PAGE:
When it comes to Miranda July's rise, The New York Times has been along seemingly for the whole ride. This weekend, The Times does the inevitable and profiles the Los Angeles-based artist and filmmaker in the magazine. (For comparison: though July is based out of Los Angeles, a quick look at The New York Times' record on Google turns up 62 hits on July to the L.A. Times's 26.) It's worth a read if only to get to know the artist and better understand why most people either love her to bits or hate her vehemently, as evidenced by the blog I Hate Miranda July.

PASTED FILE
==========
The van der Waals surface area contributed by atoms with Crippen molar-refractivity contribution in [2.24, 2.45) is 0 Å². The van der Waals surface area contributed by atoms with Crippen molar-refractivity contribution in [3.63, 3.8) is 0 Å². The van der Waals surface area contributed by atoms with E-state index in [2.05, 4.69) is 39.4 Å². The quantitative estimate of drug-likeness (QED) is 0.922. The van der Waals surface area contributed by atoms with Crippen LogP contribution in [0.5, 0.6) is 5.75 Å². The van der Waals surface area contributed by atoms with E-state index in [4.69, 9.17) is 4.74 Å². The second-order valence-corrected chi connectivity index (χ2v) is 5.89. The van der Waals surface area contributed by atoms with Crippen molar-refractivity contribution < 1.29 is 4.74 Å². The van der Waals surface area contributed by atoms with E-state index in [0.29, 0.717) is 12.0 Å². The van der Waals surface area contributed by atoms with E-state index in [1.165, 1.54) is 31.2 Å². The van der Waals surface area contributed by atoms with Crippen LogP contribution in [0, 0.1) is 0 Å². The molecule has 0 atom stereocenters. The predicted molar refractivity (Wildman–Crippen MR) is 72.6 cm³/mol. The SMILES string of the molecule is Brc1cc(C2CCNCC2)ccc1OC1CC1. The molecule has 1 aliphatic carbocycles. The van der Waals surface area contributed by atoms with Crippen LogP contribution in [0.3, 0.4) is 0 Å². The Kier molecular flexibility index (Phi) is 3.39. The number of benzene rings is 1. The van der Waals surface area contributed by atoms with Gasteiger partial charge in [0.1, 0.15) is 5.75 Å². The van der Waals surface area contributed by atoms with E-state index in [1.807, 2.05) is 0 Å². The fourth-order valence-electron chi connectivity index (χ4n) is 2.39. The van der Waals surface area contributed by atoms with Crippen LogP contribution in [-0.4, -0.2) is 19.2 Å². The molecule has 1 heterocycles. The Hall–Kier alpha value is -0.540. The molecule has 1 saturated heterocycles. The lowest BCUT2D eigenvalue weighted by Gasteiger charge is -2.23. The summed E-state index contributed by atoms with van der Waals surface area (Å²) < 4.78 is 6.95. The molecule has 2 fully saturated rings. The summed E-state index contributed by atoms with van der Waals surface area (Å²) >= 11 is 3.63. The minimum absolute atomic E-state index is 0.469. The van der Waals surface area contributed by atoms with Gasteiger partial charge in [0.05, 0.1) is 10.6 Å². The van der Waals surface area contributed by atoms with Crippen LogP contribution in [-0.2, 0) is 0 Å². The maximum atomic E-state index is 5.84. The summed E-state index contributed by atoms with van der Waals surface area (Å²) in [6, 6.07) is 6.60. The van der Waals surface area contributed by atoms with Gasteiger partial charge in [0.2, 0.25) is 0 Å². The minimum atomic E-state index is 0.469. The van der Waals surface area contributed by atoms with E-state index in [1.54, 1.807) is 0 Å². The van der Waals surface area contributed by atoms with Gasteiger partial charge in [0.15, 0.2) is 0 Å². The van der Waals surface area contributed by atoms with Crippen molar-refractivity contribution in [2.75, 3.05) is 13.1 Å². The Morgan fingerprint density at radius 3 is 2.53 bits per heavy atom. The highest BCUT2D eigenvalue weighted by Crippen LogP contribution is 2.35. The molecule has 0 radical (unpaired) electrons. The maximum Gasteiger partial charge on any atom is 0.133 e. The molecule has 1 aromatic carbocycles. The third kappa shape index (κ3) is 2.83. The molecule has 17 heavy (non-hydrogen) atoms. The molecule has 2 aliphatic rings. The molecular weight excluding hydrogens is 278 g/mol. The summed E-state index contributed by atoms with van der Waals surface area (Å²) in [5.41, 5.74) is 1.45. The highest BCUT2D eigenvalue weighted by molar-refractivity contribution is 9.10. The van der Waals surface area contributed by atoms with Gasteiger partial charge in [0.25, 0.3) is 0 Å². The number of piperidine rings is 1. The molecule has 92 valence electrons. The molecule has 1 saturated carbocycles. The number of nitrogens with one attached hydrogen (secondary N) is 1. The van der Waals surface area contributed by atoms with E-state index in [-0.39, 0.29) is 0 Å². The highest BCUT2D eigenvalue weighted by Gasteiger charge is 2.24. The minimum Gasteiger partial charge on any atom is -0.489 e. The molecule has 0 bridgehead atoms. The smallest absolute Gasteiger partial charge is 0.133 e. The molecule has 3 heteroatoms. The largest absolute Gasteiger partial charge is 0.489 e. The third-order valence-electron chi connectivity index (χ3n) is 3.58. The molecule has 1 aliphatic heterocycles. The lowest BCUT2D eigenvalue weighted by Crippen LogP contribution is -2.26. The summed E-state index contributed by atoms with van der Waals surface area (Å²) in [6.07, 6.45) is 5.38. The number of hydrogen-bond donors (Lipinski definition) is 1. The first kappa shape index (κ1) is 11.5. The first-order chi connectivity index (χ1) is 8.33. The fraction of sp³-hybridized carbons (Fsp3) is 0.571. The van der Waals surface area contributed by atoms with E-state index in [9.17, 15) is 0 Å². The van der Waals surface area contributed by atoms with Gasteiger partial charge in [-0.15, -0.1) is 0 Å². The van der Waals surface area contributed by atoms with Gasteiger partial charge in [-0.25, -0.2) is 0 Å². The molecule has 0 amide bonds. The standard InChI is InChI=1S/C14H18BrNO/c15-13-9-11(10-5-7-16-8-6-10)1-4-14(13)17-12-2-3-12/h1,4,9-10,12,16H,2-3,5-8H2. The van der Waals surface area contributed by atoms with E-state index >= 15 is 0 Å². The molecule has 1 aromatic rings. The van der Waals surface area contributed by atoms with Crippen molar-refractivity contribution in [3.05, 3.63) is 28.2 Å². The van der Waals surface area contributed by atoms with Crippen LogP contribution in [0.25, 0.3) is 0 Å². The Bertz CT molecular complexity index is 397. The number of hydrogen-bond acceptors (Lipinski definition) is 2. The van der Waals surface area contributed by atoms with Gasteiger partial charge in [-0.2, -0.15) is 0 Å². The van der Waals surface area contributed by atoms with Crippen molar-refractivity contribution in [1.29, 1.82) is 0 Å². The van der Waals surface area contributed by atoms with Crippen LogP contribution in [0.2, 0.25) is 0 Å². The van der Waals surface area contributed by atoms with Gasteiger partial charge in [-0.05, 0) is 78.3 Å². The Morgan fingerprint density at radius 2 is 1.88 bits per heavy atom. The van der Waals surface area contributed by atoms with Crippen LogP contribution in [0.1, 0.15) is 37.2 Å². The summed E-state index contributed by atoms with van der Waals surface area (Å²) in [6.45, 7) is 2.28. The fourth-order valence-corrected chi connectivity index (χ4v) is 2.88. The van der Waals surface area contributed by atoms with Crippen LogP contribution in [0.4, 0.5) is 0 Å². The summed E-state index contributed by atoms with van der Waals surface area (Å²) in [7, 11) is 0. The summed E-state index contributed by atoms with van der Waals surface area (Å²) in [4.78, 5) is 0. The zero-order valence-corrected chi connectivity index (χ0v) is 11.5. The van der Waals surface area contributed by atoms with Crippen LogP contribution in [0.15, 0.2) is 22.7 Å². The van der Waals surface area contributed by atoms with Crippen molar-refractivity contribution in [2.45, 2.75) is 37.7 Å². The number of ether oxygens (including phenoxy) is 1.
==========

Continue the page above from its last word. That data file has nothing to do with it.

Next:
In their first mention of July, née Miranda Jennifer Grossinger, when she relatively unknown in 1999, The Times's film critic Stephen Holder said that "Ms. July lacks the wit and showmanship of Laurie Anderson" and went on to say her work "belongs squarely to the tradition of the experimental one-person Gesamtkunstwerk (total work of art)." This initial reaction was prescient. In the dozen years since then Miranda July has written stories for The New Yorker and The Paris Review, produced music videos for Sleater-Kinney, performed in art exhibitions around the world and even nabbed a Caméra d'Or prize at the Cannes Film Festival for her first feature-length film, Me and You and Everyone We Know. The Times coverage has kept pace, and they seem pretty positive about the 37-year-old artist. July has contributed videos and music playlists to the paper, while the arts section has reviewed most of her major work.